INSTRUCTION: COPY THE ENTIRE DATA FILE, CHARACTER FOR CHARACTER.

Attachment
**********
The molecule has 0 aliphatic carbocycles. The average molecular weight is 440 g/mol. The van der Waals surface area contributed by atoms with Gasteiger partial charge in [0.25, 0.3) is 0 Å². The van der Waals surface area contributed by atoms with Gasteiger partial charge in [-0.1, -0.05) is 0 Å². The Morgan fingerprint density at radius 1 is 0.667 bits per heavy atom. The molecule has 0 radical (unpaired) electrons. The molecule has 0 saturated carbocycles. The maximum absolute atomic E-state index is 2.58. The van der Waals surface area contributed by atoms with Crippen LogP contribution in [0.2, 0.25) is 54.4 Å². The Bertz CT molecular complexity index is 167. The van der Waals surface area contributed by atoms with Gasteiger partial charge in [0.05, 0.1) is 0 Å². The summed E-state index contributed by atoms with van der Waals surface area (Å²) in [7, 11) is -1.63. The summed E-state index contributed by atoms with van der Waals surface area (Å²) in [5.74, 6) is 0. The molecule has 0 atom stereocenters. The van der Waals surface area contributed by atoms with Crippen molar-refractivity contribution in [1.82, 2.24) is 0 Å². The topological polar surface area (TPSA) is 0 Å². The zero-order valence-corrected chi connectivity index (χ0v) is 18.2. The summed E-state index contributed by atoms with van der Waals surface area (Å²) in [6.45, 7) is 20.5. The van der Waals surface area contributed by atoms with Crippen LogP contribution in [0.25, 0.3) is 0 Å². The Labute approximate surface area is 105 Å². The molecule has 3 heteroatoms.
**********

The molecule has 0 aliphatic carbocycles. The average molecular weight is 440 g/mol. The van der Waals surface area contributed by atoms with Gasteiger partial charge in [0.25, 0.3) is 0 Å². The van der Waals surface area contributed by atoms with Gasteiger partial charge in [-0.1, -0.05) is 0 Å². The Morgan fingerprint density at radius 1 is 0.667 bits per heavy atom. The molecule has 0 radical (unpaired) electrons. The molecule has 0 saturated carbocycles. The maximum absolute atomic E-state index is 2.58. The van der Waals surface area contributed by atoms with Crippen LogP contribution in [0.2, 0.25) is 54.4 Å². The Bertz CT molecular complexity index is 167. The van der Waals surface area contributed by atoms with Gasteiger partial charge in [0.05, 0.1) is 0 Å². The summed E-state index contributed by atoms with van der Waals surface area (Å²) in [7, 11) is -1.63. The summed E-state index contributed by atoms with van der Waals surface area (Å²) in [5.74, 6) is 0. The molecule has 0 atom stereocenters. The van der Waals surface area contributed by atoms with Crippen molar-refractivity contribution in [1.82, 2.24) is 0 Å². The topological polar surface area (TPSA) is 0 Å². The zero-order valence-corrected chi connectivity index (χ0v) is 18.2. The summed E-state index contributed by atoms with van der Waals surface area (Å²) in [6.45, 7) is 20.5. The van der Waals surface area contributed by atoms with Crippen LogP contribution in [0.25, 0.3) is 0 Å². The Labute approximate surface area is 105 Å². The molecule has 3 heteroatoms.